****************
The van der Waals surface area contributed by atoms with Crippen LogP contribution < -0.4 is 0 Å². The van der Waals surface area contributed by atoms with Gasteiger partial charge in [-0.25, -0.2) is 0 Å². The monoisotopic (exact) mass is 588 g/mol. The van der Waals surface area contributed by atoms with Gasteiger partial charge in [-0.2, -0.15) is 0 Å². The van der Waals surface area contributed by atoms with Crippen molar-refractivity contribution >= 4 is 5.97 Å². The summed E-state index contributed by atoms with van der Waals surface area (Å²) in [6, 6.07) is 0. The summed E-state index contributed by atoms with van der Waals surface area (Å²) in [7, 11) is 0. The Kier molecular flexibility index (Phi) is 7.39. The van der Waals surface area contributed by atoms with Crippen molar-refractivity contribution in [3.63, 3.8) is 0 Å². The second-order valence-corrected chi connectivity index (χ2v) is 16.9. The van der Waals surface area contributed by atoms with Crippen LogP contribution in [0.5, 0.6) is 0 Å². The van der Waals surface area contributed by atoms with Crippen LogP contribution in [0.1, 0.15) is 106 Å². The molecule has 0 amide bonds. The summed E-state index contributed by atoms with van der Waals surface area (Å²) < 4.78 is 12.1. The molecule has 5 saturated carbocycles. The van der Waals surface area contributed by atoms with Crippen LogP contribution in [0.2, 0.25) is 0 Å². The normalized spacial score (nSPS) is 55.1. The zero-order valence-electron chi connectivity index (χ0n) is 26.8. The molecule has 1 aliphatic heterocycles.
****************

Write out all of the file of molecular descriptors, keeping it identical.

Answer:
The van der Waals surface area contributed by atoms with Crippen LogP contribution < -0.4 is 0 Å². The van der Waals surface area contributed by atoms with Gasteiger partial charge in [-0.25, -0.2) is 0 Å². The monoisotopic (exact) mass is 588 g/mol. The van der Waals surface area contributed by atoms with Gasteiger partial charge in [-0.2, -0.15) is 0 Å². The van der Waals surface area contributed by atoms with Crippen molar-refractivity contribution >= 4 is 5.97 Å². The summed E-state index contributed by atoms with van der Waals surface area (Å²) in [6, 6.07) is 0. The summed E-state index contributed by atoms with van der Waals surface area (Å²) in [7, 11) is 0. The Kier molecular flexibility index (Phi) is 7.39. The van der Waals surface area contributed by atoms with Crippen molar-refractivity contribution in [3.63, 3.8) is 0 Å². The second-order valence-corrected chi connectivity index (χ2v) is 16.9. The van der Waals surface area contributed by atoms with Crippen LogP contribution in [0.5, 0.6) is 0 Å². The van der Waals surface area contributed by atoms with Crippen LogP contribution in [0.1, 0.15) is 106 Å². The molecule has 0 amide bonds. The summed E-state index contributed by atoms with van der Waals surface area (Å²) < 4.78 is 12.1. The molecule has 5 saturated carbocycles. The van der Waals surface area contributed by atoms with Crippen LogP contribution in [0.2, 0.25) is 0 Å². The normalized spacial score (nSPS) is 55.1. The zero-order valence-electron chi connectivity index (χ0n) is 26.8. The molecule has 1 aliphatic heterocycles.